risk-analysis.jpgIT security spend is on the rise; however, damaging attacks and data breaches are more common than ever. Part of the reason for this is the imbalance of spend and mindshare – many organizations allocate higher budget to lower risk areas and ignore their biggest security threats. Additionally, and more importantly, organizations are always looking for a silver bullet solution (usually a costly piece of shiny technology) rather than identifying some easy-to-implement measures that yield a high MOI (mitigation on investment).

When evaluating your organization’s security posture at a high level, there are many things to consider. For this blog, I'd like to focus on four specific questions that can help you collect information that may lead to some easy and quick "wins."

  • How well patched are your systems?
  • Do you filter all email that originates from email servers that are less than two days old?
  • What percentage of your software engineers have gone through security training?
  • Is your compliance tail wagging the business dog?

Below is a modified excerpt from a chapter I wrote for the book, “Mighty Guides: Using Security Metrics to Drive Action” that explores each of these questions a bit.

How well patched are your systems?

The reason I start with this one metric is because about 80 percent of all successful attacks take advantage of known security vulnerabilities. By pursuing a rigorous patching policy that keeps software up-to-date and patched across all systems and devices, including mobile devices, you can exponentially reduce your attack profile and block 80 percent of potentially successful attacks right out of the gate. This metric is typically a combination of metrics that might break down across systems, such as percentage of all routers that are up-to-date, percentage of all Windows Server instances, percentage of all Linux servers, percentage of all iOS devices, and so on. I would determine the patch and update status of all of the systems. It’s not a trivial task, but it’s an important one.

Do you filter all email that originates from email servers that are less than two days old?

This is an important question because of the growing use of phishing and highly targeted spear phishing attacks. Even with effective employee education, including executives who are increasingly becoming targets of these attacks, people fall for them because the ploys they use are becoming so sophisticated.The vast majority of these attacks, however, originate from mail servers that have existed for two days or less. Attackers spin up a spam server in a public cloud, conduct carpet bombing attacks, then quickly take the mail server offline. Malicious websites that infect victims of these attacks may exist for much longer, but the mail servers are short lived. Filtering out all email from servers that are less than two days old will eliminate a large percentage of phishing attacks.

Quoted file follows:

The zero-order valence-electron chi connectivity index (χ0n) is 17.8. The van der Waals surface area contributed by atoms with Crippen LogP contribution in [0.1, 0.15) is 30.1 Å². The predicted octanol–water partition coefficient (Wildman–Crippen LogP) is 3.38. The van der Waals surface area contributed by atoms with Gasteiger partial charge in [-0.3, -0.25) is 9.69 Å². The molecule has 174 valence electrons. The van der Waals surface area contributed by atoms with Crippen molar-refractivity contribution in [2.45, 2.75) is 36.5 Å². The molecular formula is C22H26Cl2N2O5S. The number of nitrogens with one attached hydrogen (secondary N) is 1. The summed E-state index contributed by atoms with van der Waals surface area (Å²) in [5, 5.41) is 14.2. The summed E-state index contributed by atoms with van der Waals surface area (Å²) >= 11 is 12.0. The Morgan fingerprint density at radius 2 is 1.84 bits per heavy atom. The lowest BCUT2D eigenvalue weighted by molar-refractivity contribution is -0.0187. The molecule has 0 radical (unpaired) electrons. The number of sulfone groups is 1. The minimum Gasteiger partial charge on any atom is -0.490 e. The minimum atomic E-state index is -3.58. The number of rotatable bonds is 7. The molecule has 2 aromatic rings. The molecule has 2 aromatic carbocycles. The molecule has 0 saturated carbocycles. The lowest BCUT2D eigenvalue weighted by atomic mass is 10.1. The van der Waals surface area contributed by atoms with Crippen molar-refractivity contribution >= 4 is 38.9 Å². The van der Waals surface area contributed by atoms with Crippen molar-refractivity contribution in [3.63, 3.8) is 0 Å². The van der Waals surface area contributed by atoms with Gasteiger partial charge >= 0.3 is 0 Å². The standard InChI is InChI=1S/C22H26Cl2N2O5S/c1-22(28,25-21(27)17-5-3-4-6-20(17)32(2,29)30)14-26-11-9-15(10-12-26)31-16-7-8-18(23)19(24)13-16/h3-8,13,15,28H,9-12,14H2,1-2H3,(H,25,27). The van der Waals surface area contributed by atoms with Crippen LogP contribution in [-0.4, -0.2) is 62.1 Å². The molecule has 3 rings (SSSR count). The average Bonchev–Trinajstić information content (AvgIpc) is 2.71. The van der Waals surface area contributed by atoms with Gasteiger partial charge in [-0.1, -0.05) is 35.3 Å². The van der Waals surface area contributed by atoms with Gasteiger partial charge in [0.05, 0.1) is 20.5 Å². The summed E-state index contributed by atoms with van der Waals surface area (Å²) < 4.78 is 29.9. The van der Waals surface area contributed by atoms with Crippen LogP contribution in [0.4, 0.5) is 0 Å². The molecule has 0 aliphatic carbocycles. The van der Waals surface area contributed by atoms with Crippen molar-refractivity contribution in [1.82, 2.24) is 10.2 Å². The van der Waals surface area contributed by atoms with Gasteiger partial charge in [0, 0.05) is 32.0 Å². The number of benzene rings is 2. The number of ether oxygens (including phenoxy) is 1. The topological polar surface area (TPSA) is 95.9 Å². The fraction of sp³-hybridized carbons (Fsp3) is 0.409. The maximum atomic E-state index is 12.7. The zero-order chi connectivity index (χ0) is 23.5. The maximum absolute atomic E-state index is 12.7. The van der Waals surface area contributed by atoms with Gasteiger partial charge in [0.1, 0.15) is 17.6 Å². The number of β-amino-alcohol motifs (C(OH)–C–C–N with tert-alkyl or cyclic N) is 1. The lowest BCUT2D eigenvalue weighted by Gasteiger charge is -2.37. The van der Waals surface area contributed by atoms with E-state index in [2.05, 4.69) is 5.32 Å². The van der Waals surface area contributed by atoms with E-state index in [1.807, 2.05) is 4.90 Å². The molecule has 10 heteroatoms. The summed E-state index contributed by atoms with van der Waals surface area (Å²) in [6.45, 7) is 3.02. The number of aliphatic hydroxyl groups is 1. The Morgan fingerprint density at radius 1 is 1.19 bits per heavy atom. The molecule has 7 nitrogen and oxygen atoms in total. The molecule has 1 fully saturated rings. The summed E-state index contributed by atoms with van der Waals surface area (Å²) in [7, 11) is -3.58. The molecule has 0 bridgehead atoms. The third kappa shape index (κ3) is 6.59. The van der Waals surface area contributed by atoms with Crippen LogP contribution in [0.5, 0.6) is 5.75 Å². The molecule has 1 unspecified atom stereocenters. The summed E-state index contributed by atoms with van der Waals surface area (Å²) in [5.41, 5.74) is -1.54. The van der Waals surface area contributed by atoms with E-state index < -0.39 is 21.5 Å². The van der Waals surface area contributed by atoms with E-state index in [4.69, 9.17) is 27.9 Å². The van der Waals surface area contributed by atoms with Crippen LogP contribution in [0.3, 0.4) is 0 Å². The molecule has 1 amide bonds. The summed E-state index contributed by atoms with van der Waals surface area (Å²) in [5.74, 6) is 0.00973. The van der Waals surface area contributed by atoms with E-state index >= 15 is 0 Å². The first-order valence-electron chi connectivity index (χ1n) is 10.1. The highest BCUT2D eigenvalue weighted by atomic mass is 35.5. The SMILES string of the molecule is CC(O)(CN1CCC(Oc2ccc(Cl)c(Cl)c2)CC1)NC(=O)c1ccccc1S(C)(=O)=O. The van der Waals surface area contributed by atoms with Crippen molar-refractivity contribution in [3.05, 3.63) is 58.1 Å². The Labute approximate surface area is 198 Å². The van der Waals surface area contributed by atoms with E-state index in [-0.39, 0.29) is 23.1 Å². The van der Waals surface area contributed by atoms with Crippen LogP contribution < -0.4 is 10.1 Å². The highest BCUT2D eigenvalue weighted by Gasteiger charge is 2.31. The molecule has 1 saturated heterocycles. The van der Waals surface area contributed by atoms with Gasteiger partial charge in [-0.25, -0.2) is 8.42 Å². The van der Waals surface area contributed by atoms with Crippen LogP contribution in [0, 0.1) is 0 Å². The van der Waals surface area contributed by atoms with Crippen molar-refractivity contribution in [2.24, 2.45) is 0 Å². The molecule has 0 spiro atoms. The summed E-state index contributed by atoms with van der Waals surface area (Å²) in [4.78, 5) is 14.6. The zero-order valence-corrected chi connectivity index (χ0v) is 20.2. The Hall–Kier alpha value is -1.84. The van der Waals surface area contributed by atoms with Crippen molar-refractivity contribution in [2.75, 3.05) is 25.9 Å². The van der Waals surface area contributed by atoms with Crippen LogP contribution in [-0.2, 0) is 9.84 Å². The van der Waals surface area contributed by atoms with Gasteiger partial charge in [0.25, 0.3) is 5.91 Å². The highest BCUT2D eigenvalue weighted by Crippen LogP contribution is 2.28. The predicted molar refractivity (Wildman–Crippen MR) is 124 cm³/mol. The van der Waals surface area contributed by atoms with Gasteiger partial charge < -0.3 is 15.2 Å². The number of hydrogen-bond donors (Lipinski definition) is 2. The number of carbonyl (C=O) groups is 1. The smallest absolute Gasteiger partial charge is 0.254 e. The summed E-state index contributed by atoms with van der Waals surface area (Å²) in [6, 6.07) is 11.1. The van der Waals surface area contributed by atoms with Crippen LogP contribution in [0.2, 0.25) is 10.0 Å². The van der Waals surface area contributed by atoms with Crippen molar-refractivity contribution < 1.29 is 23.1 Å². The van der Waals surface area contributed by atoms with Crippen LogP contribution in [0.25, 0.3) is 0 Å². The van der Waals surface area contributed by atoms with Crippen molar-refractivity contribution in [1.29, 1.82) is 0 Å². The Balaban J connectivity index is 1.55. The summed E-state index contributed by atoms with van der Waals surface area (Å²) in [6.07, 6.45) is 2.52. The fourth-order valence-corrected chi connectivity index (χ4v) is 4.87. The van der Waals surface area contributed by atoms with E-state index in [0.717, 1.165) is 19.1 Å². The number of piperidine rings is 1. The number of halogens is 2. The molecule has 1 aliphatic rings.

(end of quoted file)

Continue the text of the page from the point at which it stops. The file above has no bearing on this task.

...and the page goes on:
What percentage of your software engineers have gone through security training and received an acceptable assessment score?

The reason I focus on software security is because software is now running our world including hardware and firmware. 90% of successful attacks happen at the application not network layer. Vulnerabilities are the direct result of your development teams doing something wrong, not some black magic powder that hackers sprinkle on your applications to make them vulnerable. There are known best practices at every phase of development that if implemented correctly, can create a lot of frustration points for a hacker who will likely move on to a more vulnerable target. If we don’t create and deploy secure software, we are creating massive attack surfaces for ourselves. A relevant metric might be percentage of engineers who meet this standard.

Is your compliance tail wagging the business dog?

A challenge for many organizations is that they are not driven by a need to achieve a certain security posture, but rather, they’re driven by requirements to be compliant with certain mandated standards, such as PCI-DSS (Payment Card Industry Data Security Standard) or FISMA (Federal Information Security Modernization Act). These standards have “best practices” but most are woefully insufficient for creating a sustainable security posture. To further complicate the situation, if an organization fails a compliance audit, it is typically given 12 to 24 months to fix the problems. This is a long time to be living with and working on systems that have known security issues. Lastly, many of your compliance mandates (both industry and customer ones) require the same types of activities to be conducted. If you organize these requirements and rollout a more unified and robust security program, you can achieve compliance along the way; but it doesn’t work in reverse.

Read more from other CEO's and application security experts in the full Using Security Metrics to Drive Action ebook.